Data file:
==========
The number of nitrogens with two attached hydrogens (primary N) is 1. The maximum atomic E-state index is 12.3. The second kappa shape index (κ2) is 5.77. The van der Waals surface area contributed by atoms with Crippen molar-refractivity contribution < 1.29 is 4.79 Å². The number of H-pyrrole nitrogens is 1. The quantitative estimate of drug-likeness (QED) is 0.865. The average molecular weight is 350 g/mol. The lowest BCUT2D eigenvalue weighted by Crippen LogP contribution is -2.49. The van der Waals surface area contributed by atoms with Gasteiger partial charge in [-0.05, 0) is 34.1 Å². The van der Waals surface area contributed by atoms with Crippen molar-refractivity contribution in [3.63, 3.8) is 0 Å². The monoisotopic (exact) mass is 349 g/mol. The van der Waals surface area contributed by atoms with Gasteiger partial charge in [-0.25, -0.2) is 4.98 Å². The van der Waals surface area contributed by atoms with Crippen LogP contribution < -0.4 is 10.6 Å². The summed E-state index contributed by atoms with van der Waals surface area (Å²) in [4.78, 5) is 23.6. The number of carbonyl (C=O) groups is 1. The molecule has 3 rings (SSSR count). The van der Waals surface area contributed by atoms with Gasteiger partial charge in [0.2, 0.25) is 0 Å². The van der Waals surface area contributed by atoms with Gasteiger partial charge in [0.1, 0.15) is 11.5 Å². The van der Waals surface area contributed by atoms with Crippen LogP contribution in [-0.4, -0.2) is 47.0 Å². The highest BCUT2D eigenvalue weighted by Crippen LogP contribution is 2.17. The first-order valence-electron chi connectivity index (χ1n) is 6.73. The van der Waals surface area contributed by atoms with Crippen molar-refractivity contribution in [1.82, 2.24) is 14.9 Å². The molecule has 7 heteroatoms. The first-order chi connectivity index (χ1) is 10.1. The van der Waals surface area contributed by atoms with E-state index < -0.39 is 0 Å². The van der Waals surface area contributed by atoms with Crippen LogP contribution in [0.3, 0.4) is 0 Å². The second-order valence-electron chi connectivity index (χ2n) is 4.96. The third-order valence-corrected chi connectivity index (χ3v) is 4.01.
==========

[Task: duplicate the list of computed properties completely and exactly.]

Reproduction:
The number of nitrogens with two attached hydrogens (primary N) is 1. The maximum atomic E-state index is 12.3. The second kappa shape index (κ2) is 5.77. The van der Waals surface area contributed by atoms with Crippen molar-refractivity contribution < 1.29 is 4.79 Å². The number of H-pyrrole nitrogens is 1. The quantitative estimate of drug-likeness (QED) is 0.865. The average molecular weight is 350 g/mol. The lowest BCUT2D eigenvalue weighted by Crippen LogP contribution is -2.49. The van der Waals surface area contributed by atoms with Gasteiger partial charge in [-0.05, 0) is 34.1 Å². The van der Waals surface area contributed by atoms with Crippen molar-refractivity contribution in [3.63, 3.8) is 0 Å². The monoisotopic (exact) mass is 349 g/mol. The van der Waals surface area contributed by atoms with Gasteiger partial charge in [-0.25, -0.2) is 4.98 Å². The van der Waals surface area contributed by atoms with Crippen LogP contribution < -0.4 is 10.6 Å². The summed E-state index contributed by atoms with van der Waals surface area (Å²) in [4.78, 5) is 23.6. The number of carbonyl (C=O) groups is 1. The molecule has 3 rings (SSSR count). The van der Waals surface area contributed by atoms with Gasteiger partial charge in [0.2, 0.25) is 0 Å². The van der Waals surface area contributed by atoms with Gasteiger partial charge in [0.1, 0.15) is 11.5 Å². The van der Waals surface area contributed by atoms with Crippen LogP contribution in [-0.4, -0.2) is 47.0 Å². The highest BCUT2D eigenvalue weighted by Crippen LogP contribution is 2.17. The first-order valence-electron chi connectivity index (χ1n) is 6.73. The van der Waals surface area contributed by atoms with Crippen molar-refractivity contribution in [1.82, 2.24) is 14.9 Å². The molecule has 7 heteroatoms. The first-order chi connectivity index (χ1) is 10.1. The van der Waals surface area contributed by atoms with E-state index < -0.39 is 0 Å². The van der Waals surface area contributed by atoms with Crippen LogP contribution in [0.3, 0.4) is 0 Å². The second-order valence-electron chi connectivity index (χ2n) is 4.96. The third-order valence-corrected chi connectivity index (χ3v) is 4.01.